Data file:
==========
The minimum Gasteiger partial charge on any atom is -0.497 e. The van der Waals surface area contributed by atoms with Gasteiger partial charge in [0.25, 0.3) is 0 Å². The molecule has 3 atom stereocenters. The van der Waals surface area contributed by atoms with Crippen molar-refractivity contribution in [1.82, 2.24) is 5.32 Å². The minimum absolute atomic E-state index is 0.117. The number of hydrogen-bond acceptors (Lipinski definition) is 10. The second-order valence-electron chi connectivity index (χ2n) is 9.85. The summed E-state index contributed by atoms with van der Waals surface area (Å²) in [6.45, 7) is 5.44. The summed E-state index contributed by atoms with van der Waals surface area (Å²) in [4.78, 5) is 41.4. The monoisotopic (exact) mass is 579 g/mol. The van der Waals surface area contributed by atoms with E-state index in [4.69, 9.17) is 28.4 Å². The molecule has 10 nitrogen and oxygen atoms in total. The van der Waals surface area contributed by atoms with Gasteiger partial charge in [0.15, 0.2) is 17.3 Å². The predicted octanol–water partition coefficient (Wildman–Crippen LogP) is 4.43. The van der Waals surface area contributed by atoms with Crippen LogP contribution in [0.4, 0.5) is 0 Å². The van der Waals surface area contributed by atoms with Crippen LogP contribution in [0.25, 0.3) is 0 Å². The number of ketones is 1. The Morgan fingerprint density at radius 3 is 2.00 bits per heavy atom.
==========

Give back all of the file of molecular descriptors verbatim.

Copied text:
The minimum Gasteiger partial charge on any atom is -0.497 e. The van der Waals surface area contributed by atoms with Gasteiger partial charge in [0.25, 0.3) is 0 Å². The molecule has 3 atom stereocenters. The van der Waals surface area contributed by atoms with Crippen molar-refractivity contribution in [1.82, 2.24) is 5.32 Å². The minimum absolute atomic E-state index is 0.117. The number of hydrogen-bond acceptors (Lipinski definition) is 10. The second-order valence-electron chi connectivity index (χ2n) is 9.85. The summed E-state index contributed by atoms with van der Waals surface area (Å²) in [6.45, 7) is 5.44. The summed E-state index contributed by atoms with van der Waals surface area (Å²) in [4.78, 5) is 41.4. The monoisotopic (exact) mass is 579 g/mol. The van der Waals surface area contributed by atoms with E-state index in [4.69, 9.17) is 28.4 Å². The molecule has 10 nitrogen and oxygen atoms in total. The van der Waals surface area contributed by atoms with Gasteiger partial charge in [0.15, 0.2) is 17.3 Å². The predicted octanol–water partition coefficient (Wildman–Crippen LogP) is 4.43. The van der Waals surface area contributed by atoms with Crippen LogP contribution in [0.4, 0.5) is 0 Å². The van der Waals surface area contributed by atoms with Crippen LogP contribution in [0.25, 0.3) is 0 Å². The number of ketones is 1. The Morgan fingerprint density at radius 3 is 2.00 bits per heavy atom.